With the most intense US-Russia proxy war in recent memory still festering in Eastern Ukraine, Washington has been keen on sending a strong message to the Kremlin. Even as US allies in Europe are busy fostering global instability by supporting infrastructure development in Asia and waffling on providing “defensive” weapons to Kiev, Washington is working hard to shore up the world’s defenses against tyranny. For instance, just last week the US took the following steps to make the world a safer place for democracy: 1) delivered 120 armored units, including tanks, to Latvia, 2) advised Vietnam to stop allowing Russian bombers to refuel at a former U.S. airbase, and 3) suggested that the UK’s excessive “accommodation” of China is getting dangerous.
Despite Washington’s best efforts to promote stability, things keep getting in the way. As RT reports:
Sensitive data from around 170 major companies, including the UK’s Atomic Weapons Establishment and Lockheed Martin, might have been compromised after British Telecom web traffic was accidentally rerouted through Ukraine.
The hijacking of the companies took place over a 90-minute period Thursday, while many British Telecom customers experienced diverted traffic for five days, starting from Saturday, Dyn, Internet performance company, said in a report.
Several UK government bodies were affected by the problem, including the Royal Mail and the country’s Atomic Weapons Establishment, which is “responsible for the design, manufacture and support of warheads for the United Kingdom’s nuclear deterrent.”
Here’s more from Dyn Research:
Beginning on Saturday, Ukrainian telecom provider, Vega, began announcing 14 British Telecom (BT) routes, resulting in the redirection of Internet traffic through Ukraine for a handful of British Telecom customers. Early yesterday morning, Vega announced another 167 BT prefixes for 1.5 hours resulting in the rerouting of additional traffic destined for some of BT’s customers, including the UK’s Atomic Weapons Establishment, the “organization responsible for the design, manufacture and support of warheads for the United Kingdom’s nuclear deterrent.”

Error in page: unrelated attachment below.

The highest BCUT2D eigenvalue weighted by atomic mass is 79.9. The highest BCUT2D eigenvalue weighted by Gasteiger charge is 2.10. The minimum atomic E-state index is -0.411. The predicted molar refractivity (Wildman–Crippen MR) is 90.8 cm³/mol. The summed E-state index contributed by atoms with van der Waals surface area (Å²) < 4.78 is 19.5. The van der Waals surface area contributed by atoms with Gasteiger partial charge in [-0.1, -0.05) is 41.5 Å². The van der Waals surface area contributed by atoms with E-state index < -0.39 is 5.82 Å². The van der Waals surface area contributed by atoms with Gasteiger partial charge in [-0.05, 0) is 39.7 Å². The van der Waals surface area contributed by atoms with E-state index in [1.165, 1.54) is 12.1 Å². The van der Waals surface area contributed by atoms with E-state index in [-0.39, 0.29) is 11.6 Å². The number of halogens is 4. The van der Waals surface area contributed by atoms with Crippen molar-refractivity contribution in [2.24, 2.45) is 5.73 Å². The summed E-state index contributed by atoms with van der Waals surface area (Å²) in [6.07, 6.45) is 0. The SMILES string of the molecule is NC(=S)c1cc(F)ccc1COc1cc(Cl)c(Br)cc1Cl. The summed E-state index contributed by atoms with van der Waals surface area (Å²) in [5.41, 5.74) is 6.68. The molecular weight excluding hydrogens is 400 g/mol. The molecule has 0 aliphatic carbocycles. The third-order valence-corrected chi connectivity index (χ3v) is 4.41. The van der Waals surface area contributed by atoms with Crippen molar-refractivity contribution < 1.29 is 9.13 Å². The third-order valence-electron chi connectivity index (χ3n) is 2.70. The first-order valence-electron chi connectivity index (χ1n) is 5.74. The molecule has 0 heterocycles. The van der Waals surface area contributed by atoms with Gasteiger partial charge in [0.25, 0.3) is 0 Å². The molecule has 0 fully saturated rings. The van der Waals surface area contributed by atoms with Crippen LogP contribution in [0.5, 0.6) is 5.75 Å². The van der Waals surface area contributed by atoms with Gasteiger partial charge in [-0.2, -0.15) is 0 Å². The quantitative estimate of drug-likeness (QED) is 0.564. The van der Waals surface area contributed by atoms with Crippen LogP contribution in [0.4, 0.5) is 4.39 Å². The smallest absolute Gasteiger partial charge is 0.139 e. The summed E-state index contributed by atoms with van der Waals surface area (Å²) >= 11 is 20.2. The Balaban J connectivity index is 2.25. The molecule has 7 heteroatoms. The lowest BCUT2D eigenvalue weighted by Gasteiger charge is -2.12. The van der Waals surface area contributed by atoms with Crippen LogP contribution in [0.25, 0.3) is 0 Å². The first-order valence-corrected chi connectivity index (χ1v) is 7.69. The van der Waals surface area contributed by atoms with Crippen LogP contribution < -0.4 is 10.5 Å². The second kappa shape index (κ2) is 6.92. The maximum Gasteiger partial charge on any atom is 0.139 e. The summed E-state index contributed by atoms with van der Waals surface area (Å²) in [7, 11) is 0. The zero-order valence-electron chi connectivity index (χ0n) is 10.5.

Ok, so web traffic intended for the UK agency in charge of nuclear bombs (which, according to its website, “works to keep the world safe by delivering nuclear warheads”) was accidentally routed through Ukraine — no big deal, because surely this type of sensitive information isn’t susceptible to being commandeered.
Here’s RT again, quoting Dyn:
...the sensitive data was put at risk as routing is based “entirely on trust, it’s relatively easy to commandeer IP address space that belongs to someone else.
Unnecessarily sending the data to Kiev may have made it possible for employees with privileged network access to Ukrainian telecom provider Vega to monitor or tamper with data that wasn't encrypted end-to-end using strong cryptography."
Bottom line: in a world where Nutella-eating, Twitter-savvy extremists are creating their own social networks, the West needs to expend more resources to ensure the inviolability of sensitive web traffic.